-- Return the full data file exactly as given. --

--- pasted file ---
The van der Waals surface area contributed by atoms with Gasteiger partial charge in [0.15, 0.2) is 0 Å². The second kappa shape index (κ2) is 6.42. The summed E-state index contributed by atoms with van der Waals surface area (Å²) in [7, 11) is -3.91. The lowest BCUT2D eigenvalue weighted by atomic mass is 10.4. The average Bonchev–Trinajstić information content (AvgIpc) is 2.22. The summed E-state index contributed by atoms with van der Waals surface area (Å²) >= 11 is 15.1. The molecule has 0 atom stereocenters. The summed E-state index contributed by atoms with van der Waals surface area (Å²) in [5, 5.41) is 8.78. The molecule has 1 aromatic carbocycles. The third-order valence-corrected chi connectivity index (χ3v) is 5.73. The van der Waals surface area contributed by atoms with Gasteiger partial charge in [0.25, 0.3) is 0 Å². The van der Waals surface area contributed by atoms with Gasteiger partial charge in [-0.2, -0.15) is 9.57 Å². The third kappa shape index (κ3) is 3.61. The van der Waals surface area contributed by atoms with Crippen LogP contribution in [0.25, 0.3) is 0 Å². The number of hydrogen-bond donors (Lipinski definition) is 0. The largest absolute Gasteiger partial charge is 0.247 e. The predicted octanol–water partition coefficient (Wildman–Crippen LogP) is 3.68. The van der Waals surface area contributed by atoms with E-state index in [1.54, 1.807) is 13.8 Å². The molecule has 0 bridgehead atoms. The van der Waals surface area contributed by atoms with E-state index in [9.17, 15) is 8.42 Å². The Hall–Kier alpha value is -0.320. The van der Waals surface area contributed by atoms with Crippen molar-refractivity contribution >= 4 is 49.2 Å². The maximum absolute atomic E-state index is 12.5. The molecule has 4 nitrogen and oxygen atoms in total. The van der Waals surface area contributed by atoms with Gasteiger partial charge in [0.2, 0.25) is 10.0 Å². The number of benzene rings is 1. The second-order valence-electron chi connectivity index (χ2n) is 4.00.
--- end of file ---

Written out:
The van der Waals surface area contributed by atoms with Gasteiger partial charge in [0.15, 0.2) is 0 Å². The second kappa shape index (κ2) is 6.42. The summed E-state index contributed by atoms with van der Waals surface area (Å²) in [7, 11) is -3.91. The lowest BCUT2D eigenvalue weighted by atomic mass is 10.4. The average Bonchev–Trinajstić information content (AvgIpc) is 2.22. The summed E-state index contributed by atoms with van der Waals surface area (Å²) >= 11 is 15.1. The molecule has 0 atom stereocenters. The summed E-state index contributed by atoms with van der Waals surface area (Å²) in [5, 5.41) is 8.78. The molecule has 1 aromatic carbocycles. The third-order valence-corrected chi connectivity index (χ3v) is 5.73. The van der Waals surface area contributed by atoms with Gasteiger partial charge in [0.25, 0.3) is 0 Å². The van der Waals surface area contributed by atoms with Gasteiger partial charge in [-0.2, -0.15) is 9.57 Å². The third kappa shape index (κ3) is 3.61. The van der Waals surface area contributed by atoms with Crippen LogP contribution in [0.25, 0.3) is 0 Å². The number of hydrogen-bond donors (Lipinski definition) is 0. The largest absolute Gasteiger partial charge is 0.247 e. The predicted octanol–water partition coefficient (Wildman–Crippen LogP) is 3.68. The van der Waals surface area contributed by atoms with E-state index in [1.54, 1.807) is 13.8 Å². The molecule has 0 bridgehead atoms. The van der Waals surface area contributed by atoms with E-state index in [9.17, 15) is 8.42 Å². The Hall–Kier alpha value is -0.320. The van der Waals surface area contributed by atoms with Crippen molar-refractivity contribution >= 4 is 49.2 Å². The maximum absolute atomic E-state index is 12.5. The molecule has 4 nitrogen and oxygen atoms in total. The van der Waals surface area contributed by atoms with Gasteiger partial charge in [0.2, 0.25) is 10.0 Å². The number of benzene rings is 1. The second-order valence-electron chi connectivity index (χ2n) is 4.00.